Out-Law / Your Daily Need-To-Know

Out-Law News 3 min. read

Changes to Takeover Code working well, according to Panel report

Changes to the rules governing company acquisitions, introduced last year to protect shareholders in the event of a hostile takeover, have "operated satisfactorily" according to a report by the Takeover Panel.

According to its review (20-page / 55KB PDF) of the changes to the Takeover Code, the Panel "does not intend to propose any immediate changes" to the rules and will instead keep a number of provisions under review.

The Takeover Code governs how companies can and cannot be taken over. The Takeover Panel is the regulatory body which created and enforces the Code. Among the changes to the rules, which came into force last September, is a new 'put up or shut up' (PUSU) deadline, meaning that companies planning a takeover must make a firm offer within 28 days after expressing their interest in a target company. Bidding companies must be identified in the announcement which begins any offer period, while financial information about the bidder and its plans for the bid must also be disclosed. In addition, deal protection measures and inducement fees are now banned other than in certain limited cases, while offer-related fees must be disclosed.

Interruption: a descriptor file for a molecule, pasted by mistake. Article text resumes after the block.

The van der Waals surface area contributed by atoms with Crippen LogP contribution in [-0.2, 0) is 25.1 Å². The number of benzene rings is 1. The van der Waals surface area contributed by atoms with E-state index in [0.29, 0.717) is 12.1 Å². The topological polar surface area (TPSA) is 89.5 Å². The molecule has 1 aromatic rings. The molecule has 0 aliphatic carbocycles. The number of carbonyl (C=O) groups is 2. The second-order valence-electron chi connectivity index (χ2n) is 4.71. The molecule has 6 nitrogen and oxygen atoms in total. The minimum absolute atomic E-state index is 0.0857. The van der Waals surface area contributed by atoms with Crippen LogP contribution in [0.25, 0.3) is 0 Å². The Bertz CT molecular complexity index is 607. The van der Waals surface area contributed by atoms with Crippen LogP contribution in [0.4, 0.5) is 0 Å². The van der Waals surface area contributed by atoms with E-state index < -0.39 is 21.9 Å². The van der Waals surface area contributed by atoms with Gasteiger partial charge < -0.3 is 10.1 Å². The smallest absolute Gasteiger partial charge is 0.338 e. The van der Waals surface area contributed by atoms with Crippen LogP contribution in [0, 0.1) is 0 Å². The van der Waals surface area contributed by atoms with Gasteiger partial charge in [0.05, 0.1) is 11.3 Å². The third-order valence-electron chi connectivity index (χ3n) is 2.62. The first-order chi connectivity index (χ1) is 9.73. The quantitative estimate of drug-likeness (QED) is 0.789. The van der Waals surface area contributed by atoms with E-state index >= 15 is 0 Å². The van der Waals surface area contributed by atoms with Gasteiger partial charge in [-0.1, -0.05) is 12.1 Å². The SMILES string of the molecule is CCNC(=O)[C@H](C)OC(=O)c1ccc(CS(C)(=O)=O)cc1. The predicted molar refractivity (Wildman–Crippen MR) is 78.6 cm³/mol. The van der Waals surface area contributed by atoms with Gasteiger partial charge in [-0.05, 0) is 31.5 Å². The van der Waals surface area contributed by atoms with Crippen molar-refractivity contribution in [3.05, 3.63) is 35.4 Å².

Corporate law expert James Broadhurst of Pinsent Masons, the law firm behind Out-Law.com, said that the review's conclusions were positive.

"The new rules can be challenging but the Code is principles-based, and therefore designed to flex to the markets and circumstances in which it operates," he said. "We can expect to see further evolution of the rules as more deals put them to the test."

"There is a lack of evidence that offeree companies have been 'under siege' in the year gone by - whether that is as a result of the new rules or more a reflection of a generally quiet M&A market is up for debate; but the requirement to name bidders if a bid leaks, whether it is an offeror's fault or not, has led to an absence of protracted bid periods," he said.